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Body cameras worn by every Ohio police officer. Psychological evaluations of those who hope to become an officer. More training in implicit bias and de-escalation. Requiring officers to report on another officer’s misconduct.

Those are a few proposed law enforcement reforms Ohio Gov. Mike DeWine announced at a press briefing last week in response to national outrage after high-profile killings of Black people by police in recent weeks.

Not on the list: the removal of qualified immunity for police officers, who are shielded from being held personally liable for constitutional violations, or defunding police departments, which DeWine called “absurd” in response to a question.

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Instead, DeWine and Ohio Attorney General Dave Yost said some individuals should be kept from joining the ranks of the police, or removed quickly if they misbehave.

“There are some police officers who shouldn’t be police officers,” DeWine said, such as those who show obvious racial bias. Addressing the issue of racism, Attorney General Yost added, “this isn’t a law enforcement problem, this is a societal problem that has a law enforcement dimension.”

“Police officers are heroes,” he said. “Exceptions to that general rule have not been dealt with in our society and this is the hour for that to stop.”

Yellow Springs Police Chief Brian Carlson agrees that the problem with law enforcement is not systemic, but the fault of a small number of officers who need to be removed from departments. He’s hopeful that the proposed reforms will help the YSPD continue to improve, along with other efforts to create a different policing culture in Yellow Springs.

“You mold a department so that you don’t have individuals that behave like that,” he said of officers like those involved in recent police killings.

Yellow Springs, Carlson believes, is different from other communities struggling with citizen concerns over policing.

“We are not those cops. We’re not beating up people, we’re not killing people,” he said. “We are what other agencies want police to be.”

But accountability for police officers who behave badly has been difficult to achieve, even in Yellow Springs.

Pat Dewees, the chair of the former Justice System Task Force, said that accountability was a challenge for the group to address. For example, officers could rely on the defense that they simply “followed their training.” In addition, there is currently no independent body to which citizens can report misconduct by local police.

“One thing we weren’t able to complete is figuring out how citizens can make complaints about officers,” Dewees said.

And few incidents in recent years in which local officers were deemed to be overly aggressive ended in disciplinary action, even if the officer left the department.

“It’s much easier for an entity to agree to resignation as opposed to termination,” Carlson explained. Instead of long, protracted disciplinary investigation, “resignation can be instant,” he added.

As national and state officials prepare the latest round of reforms to policing, what specific changes are being eyed for Yellow Springs?

One initiative is already moving forward after Council resolved, at its June 15 meeting, to create a Justice System Advisory Committee, a citizen group that will work with the Village manager on policymaking and funding priorities for local police as well as “address systemic racism in a transparent and open forum.”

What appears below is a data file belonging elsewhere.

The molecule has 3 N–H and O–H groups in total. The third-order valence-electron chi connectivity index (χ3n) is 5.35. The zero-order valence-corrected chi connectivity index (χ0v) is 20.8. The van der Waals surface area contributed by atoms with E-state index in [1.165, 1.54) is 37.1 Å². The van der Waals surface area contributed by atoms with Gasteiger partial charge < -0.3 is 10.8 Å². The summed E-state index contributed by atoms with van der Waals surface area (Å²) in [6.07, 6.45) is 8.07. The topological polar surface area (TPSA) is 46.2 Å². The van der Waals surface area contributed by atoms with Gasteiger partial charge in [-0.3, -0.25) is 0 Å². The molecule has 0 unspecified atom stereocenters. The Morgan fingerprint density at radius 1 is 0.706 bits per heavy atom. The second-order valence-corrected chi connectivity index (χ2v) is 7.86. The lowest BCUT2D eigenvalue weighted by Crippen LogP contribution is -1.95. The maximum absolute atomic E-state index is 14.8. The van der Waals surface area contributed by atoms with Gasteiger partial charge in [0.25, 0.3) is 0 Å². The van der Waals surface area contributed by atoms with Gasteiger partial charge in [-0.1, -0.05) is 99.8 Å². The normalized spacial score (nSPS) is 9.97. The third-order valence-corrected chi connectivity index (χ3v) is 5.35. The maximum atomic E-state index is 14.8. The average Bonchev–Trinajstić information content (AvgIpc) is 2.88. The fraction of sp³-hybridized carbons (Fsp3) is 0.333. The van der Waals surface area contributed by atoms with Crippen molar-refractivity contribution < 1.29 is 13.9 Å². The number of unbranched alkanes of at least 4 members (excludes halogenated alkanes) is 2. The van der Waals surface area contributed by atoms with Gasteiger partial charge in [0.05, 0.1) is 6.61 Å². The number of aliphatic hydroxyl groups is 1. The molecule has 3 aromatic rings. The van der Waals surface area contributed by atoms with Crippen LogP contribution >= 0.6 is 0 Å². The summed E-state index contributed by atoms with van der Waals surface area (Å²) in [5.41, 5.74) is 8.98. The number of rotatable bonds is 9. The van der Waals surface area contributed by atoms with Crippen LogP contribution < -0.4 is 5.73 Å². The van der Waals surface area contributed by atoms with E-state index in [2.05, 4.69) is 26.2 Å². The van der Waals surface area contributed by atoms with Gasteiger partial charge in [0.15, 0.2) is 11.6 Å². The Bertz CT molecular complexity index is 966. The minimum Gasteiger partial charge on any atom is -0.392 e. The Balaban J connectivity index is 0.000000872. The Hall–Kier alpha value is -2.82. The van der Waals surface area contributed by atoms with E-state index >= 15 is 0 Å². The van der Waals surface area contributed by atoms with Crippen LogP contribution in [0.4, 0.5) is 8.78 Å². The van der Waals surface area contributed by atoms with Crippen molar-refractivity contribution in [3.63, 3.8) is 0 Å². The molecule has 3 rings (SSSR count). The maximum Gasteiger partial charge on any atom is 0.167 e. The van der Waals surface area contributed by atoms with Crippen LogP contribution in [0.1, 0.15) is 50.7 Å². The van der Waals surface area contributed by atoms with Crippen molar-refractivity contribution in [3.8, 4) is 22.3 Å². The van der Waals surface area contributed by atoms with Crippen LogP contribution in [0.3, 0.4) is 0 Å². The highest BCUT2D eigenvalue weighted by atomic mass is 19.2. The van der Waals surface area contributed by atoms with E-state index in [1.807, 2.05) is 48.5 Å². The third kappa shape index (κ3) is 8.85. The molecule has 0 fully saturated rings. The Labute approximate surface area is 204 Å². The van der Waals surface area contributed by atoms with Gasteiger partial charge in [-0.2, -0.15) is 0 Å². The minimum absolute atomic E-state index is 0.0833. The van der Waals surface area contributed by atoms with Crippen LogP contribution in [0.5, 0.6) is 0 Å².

Citizen review, body cameras

Last week’s article looked at six years of reform at the YSPD. In recent years, Yellow Springs left the countrywide SWAT team and drug task force, passed new policies limiting the use of surveillance technology and Tasers, increased the use of the local Mayor’s Court, instituted new training for officers in implicit bias and de-escalation and hired a social worker.

But more still needs to be done, Council member Lisa Kreeger said in a recent interview. Specifically, she wants policies around local expectations to be “clear as glass,” and for citizens to have a way to share their concerns about specific officers or incidents.

“I want our officers to serve and protect, not hunt and enforce,” she said. “They are trained to be hunters and to look for evil-doers, and as a result bad things happen. But if someone’s tail light is out, they should just ignore it.”

Creating a citizen review board is a priority, Kreeger said. Dewees agrees that it would help to have an independent citizen group that looks at police behavior. Currently, complaints are taken by the YSPD itself and, in some cases, outside agencies are called in to review them.

“Particularly for people of color who perceive and report on experiences of being targeted, and for young people who say the same thing … there has to be some way that this gets addressed,” Dewees said.

Carlson said he is open to the idea, although there are many “minor complaints” that he fields from citizens who don’t want to pursue a formal complaint. In some cases, they involve how an officer made a citizen feel, even if that officer’s actions followed policy, which Carlson follows up by coaching the officer.

“I’m frequently having one-on-ones with staff to help them improve,” Carlson said.

Another step, which had been proposed by a 365 Project subcommittee, was for a citizen review board to hire and evaluate police officers using the Village guidelines for policing that the subcommittee drafted. Those guidelines describe officers who are “safety-centered, resolution-oriented, locally minded and demonstrably inclusive.”

“We really wanted these guidelines so that you had a way of holding accountable someone you hire, someone you fire and someone you terminate,” said Louise Smith, a subcommittee member.

Another step in the direction of accountability may be the use of body cameras, which are not currently worn by YSPD officers. Jen Boyer, who has helped organize anti-racism rallies in town the last three Saturdays, wants to see a policy passed requiring local police to wear them.

“If they could wear body cams, it would not only protect them while doing their job, it would protect us as citizens as well,” she said.

Carlson is in favor of body-worn cameras. Village Manager Josué Salmerón added at a recent town hall that “more audio, more video is better” but that there will be significant costs to purchase cameras and store footage. There are also privacy concerns when officers enter homes or interact with juveniles, he said.

Defund the police?

At a special virtual Council meeting on June 12, local resident Matthew Carson honed in on the local police budget as another area to address.